Your Secret’s (not) Safe With Me

“I have been – in Yorkshire… glancing at his cousin, who stood a little way behind my lady, watching this confidential little dialogue.” (pg. 261)

I chose this passage because it was obvious that this is where it’s all coming to a head. When Robert Audley says that he has been in Yorkshire, where George used to live during his marriage, the response from Lady Audley was revealing. Braddon uses adjectives like faint and sickly to describe the smile that Lady Audley gives Robert in response, showing the switch of emotion she has. Through the entirety of George’s disappearance, Lady Audley has been a main suspect to Robert and this is where he finally has enough evidence to confront her and condemn her. Lady Audley, as expected, tries to act dumbfounded about why Robert wants to speak to her, she tries to stay calm and composed, and continue the façade she has held throughout the novel. This pertains to the theme of appearance vs reality, but this time there is no appearance she can keep up because she knows that Robert knows the truth, and who she really is, Helen Talboys. It is obvious that Lady Audley is finally out of her comfort zone, because she could soon be completely exposed and vulnerable to everyone, which she cannot fathom. Every conflict she has found herself in thus far, she has been able to squeeze her way out of it, but now she knows that Robert knows. This is essential to the novel because this whole time we’ve been suspicious of her, but now we know, even though she won’t admit it, what her secret is, and now it is a question of what she will do to Robert in order to have her secret contained.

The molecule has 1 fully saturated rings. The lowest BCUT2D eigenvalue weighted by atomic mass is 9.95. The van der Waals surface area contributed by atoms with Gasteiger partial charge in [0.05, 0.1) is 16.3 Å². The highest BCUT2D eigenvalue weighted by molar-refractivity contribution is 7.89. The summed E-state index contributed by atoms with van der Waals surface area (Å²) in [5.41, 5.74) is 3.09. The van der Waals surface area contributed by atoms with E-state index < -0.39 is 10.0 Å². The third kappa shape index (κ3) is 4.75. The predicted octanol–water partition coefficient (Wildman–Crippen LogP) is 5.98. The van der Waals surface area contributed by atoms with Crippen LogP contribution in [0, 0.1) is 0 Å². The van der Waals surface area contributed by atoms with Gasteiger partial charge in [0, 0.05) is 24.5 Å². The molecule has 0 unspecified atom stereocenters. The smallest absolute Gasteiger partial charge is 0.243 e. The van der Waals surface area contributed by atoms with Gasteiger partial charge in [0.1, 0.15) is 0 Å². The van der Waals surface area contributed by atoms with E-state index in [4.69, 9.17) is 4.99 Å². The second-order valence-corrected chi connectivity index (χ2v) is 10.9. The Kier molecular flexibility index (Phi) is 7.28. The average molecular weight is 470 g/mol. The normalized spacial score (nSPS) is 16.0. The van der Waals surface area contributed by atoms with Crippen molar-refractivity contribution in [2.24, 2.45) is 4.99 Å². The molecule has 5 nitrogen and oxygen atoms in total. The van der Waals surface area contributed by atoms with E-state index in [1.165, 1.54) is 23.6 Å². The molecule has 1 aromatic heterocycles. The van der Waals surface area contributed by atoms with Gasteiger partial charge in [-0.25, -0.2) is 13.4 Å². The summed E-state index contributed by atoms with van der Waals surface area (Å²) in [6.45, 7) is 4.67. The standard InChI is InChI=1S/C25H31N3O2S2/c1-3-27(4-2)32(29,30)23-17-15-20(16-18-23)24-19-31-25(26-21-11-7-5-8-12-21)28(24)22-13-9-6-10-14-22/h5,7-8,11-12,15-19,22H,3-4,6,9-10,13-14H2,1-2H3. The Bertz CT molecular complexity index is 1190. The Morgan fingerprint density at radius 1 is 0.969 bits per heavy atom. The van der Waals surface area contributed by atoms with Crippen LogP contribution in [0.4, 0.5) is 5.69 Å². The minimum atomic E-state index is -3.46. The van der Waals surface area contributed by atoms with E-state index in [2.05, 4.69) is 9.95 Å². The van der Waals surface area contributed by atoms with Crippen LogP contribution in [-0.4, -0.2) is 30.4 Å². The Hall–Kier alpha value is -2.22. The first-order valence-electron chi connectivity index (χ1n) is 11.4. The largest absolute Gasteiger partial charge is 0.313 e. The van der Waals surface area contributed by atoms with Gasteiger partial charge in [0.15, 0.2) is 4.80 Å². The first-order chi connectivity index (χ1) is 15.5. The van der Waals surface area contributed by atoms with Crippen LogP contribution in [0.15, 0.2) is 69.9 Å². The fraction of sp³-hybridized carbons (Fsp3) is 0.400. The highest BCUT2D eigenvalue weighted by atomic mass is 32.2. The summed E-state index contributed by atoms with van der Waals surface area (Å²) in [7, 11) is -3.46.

2 thoughts on “Your Secret’s (not) Safe With Me”

  1. This blog post is interesting in retrospect because we later learn how Lady Audley feels after she knows that Robert has discovered her secret. At the beginning of Volume III, Lady Audley is described at pitying herself as much as she pities her husband (305). This shows that although she feels bad for others if her secret gets out, she feels just as bad for herself because she doesn’t want to return to a life of poverty. She clearly feels vulnerable knowing that even her beauty can’t save her from this secret, forcing her to pity herself even more.

  2. This mind game is what I have also been watching to determine Roberts ability as a barrister. In scenes with both Lady Audley and Phoebe he gives them evidence or hints at his knowledge of something in order to elicit a reaction. This happens numerous times over the course of the novel, but the class has continually and rightfully discussed whether Robert is useless or not. I think that Robert is far smarter and far better at what he is doing than we give him credit for. He has evidence that would destroy Sir Michael’s heart who is probably one of the only other people Robert cares anything about. Lady Audley has also done her best to wrap him around her finger which would have made that evidence fall on deaf ears.

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